January 3, 2014

My Player Piano at Skylands

Due to the snow storm, my flight home from vacation was cancelled.  Please enjoy this encore blog.

When I bought Skylands, my home in Seal Harbor, Maine, a very unique piano came along with it.  Quite battered and out of tune, it was an old Steinway grand with a broken down built-in player mechanism, dating from 1926.  There was no question about it.  The piano would be taken to the Steinway restoration center, in Long Island City, New York.  There, expert craftsmen took it apart, piece-by-piece.  It was delivered back to Skylands completely restored, looking and sounding fabulous.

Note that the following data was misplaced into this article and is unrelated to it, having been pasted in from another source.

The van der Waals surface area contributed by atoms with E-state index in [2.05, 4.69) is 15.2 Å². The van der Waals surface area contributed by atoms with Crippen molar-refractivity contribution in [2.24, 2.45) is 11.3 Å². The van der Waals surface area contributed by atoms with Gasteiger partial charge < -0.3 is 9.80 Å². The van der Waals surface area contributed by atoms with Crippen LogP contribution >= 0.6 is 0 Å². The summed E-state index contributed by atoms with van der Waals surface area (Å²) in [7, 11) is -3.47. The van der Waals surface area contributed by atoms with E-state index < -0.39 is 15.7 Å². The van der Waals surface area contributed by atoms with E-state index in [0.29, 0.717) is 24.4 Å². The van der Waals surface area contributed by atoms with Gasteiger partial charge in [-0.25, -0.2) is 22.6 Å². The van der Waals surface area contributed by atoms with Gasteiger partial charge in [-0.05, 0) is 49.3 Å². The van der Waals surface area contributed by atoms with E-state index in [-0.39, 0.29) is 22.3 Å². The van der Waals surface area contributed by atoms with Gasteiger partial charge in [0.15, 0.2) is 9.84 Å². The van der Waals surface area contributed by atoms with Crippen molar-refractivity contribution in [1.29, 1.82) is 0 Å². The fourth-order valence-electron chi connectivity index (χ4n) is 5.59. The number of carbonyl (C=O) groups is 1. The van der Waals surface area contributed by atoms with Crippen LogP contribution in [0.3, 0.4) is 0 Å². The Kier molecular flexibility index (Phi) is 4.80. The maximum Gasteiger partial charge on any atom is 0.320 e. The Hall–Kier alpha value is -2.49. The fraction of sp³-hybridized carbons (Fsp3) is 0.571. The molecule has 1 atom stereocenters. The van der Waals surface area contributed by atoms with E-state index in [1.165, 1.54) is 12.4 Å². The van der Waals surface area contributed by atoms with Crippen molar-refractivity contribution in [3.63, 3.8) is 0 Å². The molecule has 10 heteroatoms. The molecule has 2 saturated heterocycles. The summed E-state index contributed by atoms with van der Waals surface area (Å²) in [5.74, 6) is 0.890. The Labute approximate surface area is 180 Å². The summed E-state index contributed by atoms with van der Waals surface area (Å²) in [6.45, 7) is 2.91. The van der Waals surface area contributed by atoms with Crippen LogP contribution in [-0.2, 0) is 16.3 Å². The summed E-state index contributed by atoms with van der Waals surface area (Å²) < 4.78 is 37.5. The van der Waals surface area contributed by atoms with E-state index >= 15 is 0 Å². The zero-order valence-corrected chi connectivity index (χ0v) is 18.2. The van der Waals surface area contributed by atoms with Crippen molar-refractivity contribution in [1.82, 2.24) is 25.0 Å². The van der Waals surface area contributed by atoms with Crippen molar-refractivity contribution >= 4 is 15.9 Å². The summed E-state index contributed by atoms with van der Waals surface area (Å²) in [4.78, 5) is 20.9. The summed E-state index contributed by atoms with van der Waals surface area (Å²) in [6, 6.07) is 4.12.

A player piano, or reproducing piano, was a very popular novelty in the early 1900s.  It’s a bit complicated explaining just how it works, but basically, it operates using suction pumps and valves.  Paper rolls with perforations that correspond to musical notes pass over a tracker bar, which sucks air through the perforations and into pneumatic devices that set the piano keys in motion.  Piano roll manufacturers would hire well-known pianists to create master rolls on special pianos hooked up to perforating machines.  After an editing process and approval by the artist, the pianist signed the work for reproduction.  Player pianos were at their peak in the 1920s, before radio technology was perfected and before the Great Depression.  Whenever I’m at Skylands, my reproducing piano is a really fun thing to play!

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